An alternate mythology is that a banished Prince from India who was shipwrecked headed to Unawatuna. Then the Goddess of chastity, Pattini, is said to have created a wall of fire in order to restrict him from coming ashore. However, this prince had set in motion a tsunami to extinguish the fire and reached the shores of Unawatuna and since then he had lived in Unawatuna while assisting the locals in possible ways. Now he is being venerated and worshipped and Unawatuna is believed to be the abode of the Devol deity.
The devastation caused by the Boxing Day Tsunami affected Unawatuna greatly. It has been duly restored at present. Inconsiderate development activities too have caused a lot of damage and erosion, which in result has caused an enormous loss of sand from the beaches. Since then, actions had been taken to improve this situation and is in much better condition in the time being.
How to Get There
There are several modes of transport available in order to reach Unawatuna from Colombo.
By road: the drive from Colombo to Unawatuna takes approximately 2 hours and 20 minutes and covers a distance of 131 kilometers. For this you have to take the Southern Expressway (E01). You could either hire a vehicle, and drive, or taxi; which is the most relaxed mode of travel.
By bus: if you are hoping to travel to Unawatuna by bus, the entire journey would take a little over 4 hours. Buses leave the terminal every two hours. Once you board the bus at the Colombo Bastian Mawatha bus terminal, you can reach the bus station at Galle within 4 hours. After getting down at Galle the best option would be to taxi the short distance to Unawatuna.
By train: if you are looking for the most economical mode of travel, then travelling by train is the most suitable option. With trains leaving the station thrice a day, it is an easy mode of travel. The train journey from Colombo fort to Unawatuna takes just about 2 hours and 50 minutes and makes stops at 15 stations. Some of the main stations at which this train stops are Dehiwala, Moratuwa, Bentota, Hikkaduwa, Galle and finally Unawatuna.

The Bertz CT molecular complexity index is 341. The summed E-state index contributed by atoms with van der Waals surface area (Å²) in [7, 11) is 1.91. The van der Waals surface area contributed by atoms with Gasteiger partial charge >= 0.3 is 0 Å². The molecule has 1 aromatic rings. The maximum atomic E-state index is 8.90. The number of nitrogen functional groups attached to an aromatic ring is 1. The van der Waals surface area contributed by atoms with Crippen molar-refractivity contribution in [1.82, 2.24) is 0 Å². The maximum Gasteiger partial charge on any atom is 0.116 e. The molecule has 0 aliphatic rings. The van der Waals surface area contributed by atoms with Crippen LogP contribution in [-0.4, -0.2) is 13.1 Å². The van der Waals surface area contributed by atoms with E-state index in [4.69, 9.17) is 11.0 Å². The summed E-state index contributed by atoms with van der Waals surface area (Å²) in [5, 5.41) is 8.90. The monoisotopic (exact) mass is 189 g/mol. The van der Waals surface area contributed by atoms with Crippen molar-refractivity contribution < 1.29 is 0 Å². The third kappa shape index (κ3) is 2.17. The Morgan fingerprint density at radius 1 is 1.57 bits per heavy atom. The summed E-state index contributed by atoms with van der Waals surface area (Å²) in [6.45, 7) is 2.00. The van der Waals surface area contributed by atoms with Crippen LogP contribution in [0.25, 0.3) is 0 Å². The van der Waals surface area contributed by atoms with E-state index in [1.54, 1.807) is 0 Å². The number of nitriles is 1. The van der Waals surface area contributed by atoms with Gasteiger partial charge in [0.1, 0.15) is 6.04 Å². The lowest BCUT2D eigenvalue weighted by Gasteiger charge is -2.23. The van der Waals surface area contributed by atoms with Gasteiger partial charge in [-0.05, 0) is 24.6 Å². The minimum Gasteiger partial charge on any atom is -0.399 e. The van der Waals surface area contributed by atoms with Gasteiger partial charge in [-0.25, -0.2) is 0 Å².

By air: since there aren’t any direct flights from Colombo to Galle, the best option is to catch a flight to Koggala from Colombo. This flight operated by Cinnamon Air, would make a short stop at Dickwella, before arriving at Koggala. After arriving at Koggala, you will have to take a taxi to go to Unawatuna.
From Kataragama: in order to reach Unawatuna from Kataragama, you can either fly, drive or taxi, take the train or catch a bus. The easiest mode of travel is flying, and there are many alternative flights that can be taken. The first option would be to taxi to Weerawila or Hambantota, and board a flight to Koggala from either one of these locations. From Koggala, you’d have to taxi to Unawatuna. Another option is to fly to Dickwella from Hambantota and then taxi to Unawatuna. The other effortless mode of travel is to taxi or drive to Unawatuna from Kataragama. The journey would take only 3 and a half hours. Since there aren’t direct trains going from Kataragama to Unawatuna, you’d have to take a catch a bus (no 32) to Colombo and then take the train to Unawatuna. If you wish to travel by bus itself, you’d have to catch the bus bound to Galle; bus no. 32-1, and then taxi to Unawatuna. However travelling by bus and train takes more than half a day and would leave you exhausted.